Sunday, 10 May 2015

Early Greek Civilizations and Importance

Minoan civilization

The first great civilization of the Aegean world flourished on the island of Crete. The early inhabitants settled as early as 6000 B.C., but the island reached the height of its power between 2200 b.c . and 1450 B.C. Its wealth was due to its thriving trade with other Bronze Age towns in Greece, the Mediterranean, and in Egypt and Syria. Prosperity also came from the rich Cretan soil which produced oil, grain, and wine in abundance. The economy was based around rich palaces, the remains of which have been found in different parts of the island. This peaceful Cretan civilization is known as Minoan after a legendary king of Crete called Minos. Knossos and the other palaces were all destroyed by fire in about 1700 b.c ., but after that they were rebuilt even more luxuriously. From then until about 1500 B.C., Minoan civilization was at its height.

The Mycenaean civilizations

(before iron tools and weapons cam e into use), had several important centres, including Mycenae. Mycenae, city of Agamemnon, was one of several heavily fortified strongholds. The lorn, or chief, lived in a palace with many rooms which served as a military headquarters and a centre of administration for the surrounding mountainside. Tne Mvcenaeans were warriors, and weapons and armor have been found in their graves. Thev were also great traders and sailed far and wide. Their civilization reached the height of its power in about 1600 bc . and eclipsed the Minoan civilization of Crete. All seemed secure and prosperous, but around 1250 b.c . the Mvoenaeans started to build huge defensive walls around all the major towns. The Mycenaean world was under threat from foreign invaders. By about 1200 tx. the dties began to be abandoned or destroyed. Within 100 years the Mycenaean strongholds had fallen and a period often called the Dark Ages had begun.

To Troy and back

 In Troy today, there is a modem replica of the Trojan horse. It is very large and, like the ancient one, is made of wood. Children can dimb a ladder into its stomach and pretend to be Creek soldiers.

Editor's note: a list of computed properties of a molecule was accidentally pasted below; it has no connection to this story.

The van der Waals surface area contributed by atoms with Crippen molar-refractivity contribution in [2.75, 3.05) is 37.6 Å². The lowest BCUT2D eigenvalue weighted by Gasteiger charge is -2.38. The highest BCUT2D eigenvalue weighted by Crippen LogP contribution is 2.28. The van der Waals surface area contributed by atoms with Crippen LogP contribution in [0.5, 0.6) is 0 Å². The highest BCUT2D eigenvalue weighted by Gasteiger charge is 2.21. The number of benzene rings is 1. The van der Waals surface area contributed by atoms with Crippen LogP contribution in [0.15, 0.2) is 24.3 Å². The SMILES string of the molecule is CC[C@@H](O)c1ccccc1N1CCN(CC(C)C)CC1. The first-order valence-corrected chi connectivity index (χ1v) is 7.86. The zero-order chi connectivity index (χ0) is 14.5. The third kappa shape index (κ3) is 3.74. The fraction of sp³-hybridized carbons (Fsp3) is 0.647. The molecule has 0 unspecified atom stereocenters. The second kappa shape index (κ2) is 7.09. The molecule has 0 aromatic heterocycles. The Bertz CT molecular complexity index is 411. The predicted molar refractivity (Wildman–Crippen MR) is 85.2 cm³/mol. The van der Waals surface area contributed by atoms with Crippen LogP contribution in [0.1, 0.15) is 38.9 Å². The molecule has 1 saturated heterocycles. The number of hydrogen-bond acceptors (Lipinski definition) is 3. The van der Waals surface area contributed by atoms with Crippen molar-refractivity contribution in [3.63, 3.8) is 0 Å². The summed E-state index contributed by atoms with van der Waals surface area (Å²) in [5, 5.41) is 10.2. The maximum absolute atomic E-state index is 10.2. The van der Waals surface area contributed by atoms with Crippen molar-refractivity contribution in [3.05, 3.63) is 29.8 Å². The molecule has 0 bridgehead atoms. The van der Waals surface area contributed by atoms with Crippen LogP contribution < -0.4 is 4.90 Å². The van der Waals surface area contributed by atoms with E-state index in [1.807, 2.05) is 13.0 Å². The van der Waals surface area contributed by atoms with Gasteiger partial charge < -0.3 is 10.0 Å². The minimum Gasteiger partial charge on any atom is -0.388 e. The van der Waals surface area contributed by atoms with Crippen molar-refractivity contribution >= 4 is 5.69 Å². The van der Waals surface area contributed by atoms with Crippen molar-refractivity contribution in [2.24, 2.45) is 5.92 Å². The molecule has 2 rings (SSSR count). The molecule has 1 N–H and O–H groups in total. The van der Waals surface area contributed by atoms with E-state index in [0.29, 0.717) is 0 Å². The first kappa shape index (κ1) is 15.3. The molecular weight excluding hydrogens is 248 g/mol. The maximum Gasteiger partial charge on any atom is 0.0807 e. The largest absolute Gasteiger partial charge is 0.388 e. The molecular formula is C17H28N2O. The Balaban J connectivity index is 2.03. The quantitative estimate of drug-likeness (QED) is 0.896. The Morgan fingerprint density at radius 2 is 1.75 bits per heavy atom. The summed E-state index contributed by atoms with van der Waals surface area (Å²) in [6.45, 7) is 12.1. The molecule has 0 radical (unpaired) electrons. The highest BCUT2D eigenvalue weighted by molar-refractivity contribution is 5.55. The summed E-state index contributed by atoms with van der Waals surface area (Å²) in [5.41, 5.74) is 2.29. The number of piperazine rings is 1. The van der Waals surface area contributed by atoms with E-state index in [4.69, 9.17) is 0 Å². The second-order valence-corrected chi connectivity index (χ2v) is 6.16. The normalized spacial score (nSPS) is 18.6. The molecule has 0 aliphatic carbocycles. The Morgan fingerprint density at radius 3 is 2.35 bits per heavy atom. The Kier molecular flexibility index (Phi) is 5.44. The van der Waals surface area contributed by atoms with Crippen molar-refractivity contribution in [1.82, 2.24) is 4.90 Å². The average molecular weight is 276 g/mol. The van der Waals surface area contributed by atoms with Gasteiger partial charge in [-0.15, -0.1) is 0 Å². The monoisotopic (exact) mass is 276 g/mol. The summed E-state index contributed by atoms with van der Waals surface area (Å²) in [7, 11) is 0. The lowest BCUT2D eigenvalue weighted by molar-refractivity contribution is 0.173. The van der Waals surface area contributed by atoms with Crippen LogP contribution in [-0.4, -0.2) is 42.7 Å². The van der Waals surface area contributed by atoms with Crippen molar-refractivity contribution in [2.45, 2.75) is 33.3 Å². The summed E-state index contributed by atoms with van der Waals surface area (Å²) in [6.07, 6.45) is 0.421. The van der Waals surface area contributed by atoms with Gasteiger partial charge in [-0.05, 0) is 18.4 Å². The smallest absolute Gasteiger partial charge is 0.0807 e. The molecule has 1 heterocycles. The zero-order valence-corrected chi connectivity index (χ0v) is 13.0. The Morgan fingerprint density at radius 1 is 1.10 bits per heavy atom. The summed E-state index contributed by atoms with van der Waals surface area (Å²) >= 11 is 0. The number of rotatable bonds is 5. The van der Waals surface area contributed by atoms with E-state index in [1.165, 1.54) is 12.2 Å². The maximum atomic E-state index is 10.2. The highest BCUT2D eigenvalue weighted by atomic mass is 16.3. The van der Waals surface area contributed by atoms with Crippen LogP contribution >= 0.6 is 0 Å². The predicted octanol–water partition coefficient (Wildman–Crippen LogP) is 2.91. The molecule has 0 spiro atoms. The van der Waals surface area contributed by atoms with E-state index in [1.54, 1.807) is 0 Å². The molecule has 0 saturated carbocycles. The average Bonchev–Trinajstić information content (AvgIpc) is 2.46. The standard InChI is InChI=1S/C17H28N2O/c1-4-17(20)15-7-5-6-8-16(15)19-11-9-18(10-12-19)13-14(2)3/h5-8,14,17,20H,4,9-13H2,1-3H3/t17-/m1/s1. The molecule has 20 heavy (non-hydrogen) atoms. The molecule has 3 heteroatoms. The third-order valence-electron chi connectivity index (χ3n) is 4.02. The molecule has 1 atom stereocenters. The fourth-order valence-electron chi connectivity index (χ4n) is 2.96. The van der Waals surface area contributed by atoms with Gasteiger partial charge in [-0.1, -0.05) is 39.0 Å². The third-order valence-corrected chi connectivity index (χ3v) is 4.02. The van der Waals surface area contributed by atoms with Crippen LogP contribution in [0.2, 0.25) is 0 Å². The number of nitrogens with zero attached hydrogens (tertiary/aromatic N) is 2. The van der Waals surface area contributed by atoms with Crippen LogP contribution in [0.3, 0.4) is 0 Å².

Troy withstood the Greeks' siege for ten long years. In the end, the Greeks triumphed by a trick. They constructed a huge wooden horse which they left just outside the city. The Trojans then watched the Greek army sail away, and overcome with curiosity, dragged the horse inside the city walls. Late that night, Greek soldiers, hidden inside the horse, crept out and opened the city gates. The Greek army, which had silently returned, entered and destroyed the city. This picture of the horse comes from a pot of about 650-600 b.c .

 The story of Troy and the wooden horse has been a favourite with artists through the centuries. Italian artist Giovanni Tiepolo (1696-1770), painted more than one version of the subject.
German archaeologist Heinrich Schliemann (1S22-ISB0). discovered the site of ancient Troy near tte Mediterranean coast in modem Turkey. He had bees ioofciag for it for many years. His excavations revealed not jocundity.
 Rich Mycenaean towns and palaces fell into a decline or were destroyed, trade with the east decreased, and Greece entered a dark age. During the next few centuries, stories of the great Mycenaean civilization which had gone I before were handed down from one generation to the next in the form of poems. Two of them, The Iliad and The Odyssey, have survived. They reached their final form in the eighth century b.c. at the .hands of the poet Homer, whose poetry was admired throughout the Greek world. The Iliad describes how a city called Troy, on the west coast of modem Turkey, was besieged by a Greek army led by King Agamemnon of Mycenae. It describes the heroic deeds of Greek and Trojan soldiers like Achilles and Hektor. The Odyssey tells the story of the return home from the Trojan War of one Greek hero, Odysseus. It took him ten years and he had many dangerous adventures. The Homeric stories reflect real incidents of wars, battles, and sieges from an earlier age. It is probable that war was waged between the Greeks and the Trojans, possibly over the ownership of lands and crops at a time when the Mycenaean world was falling apart, and not over the recapture of Helen.

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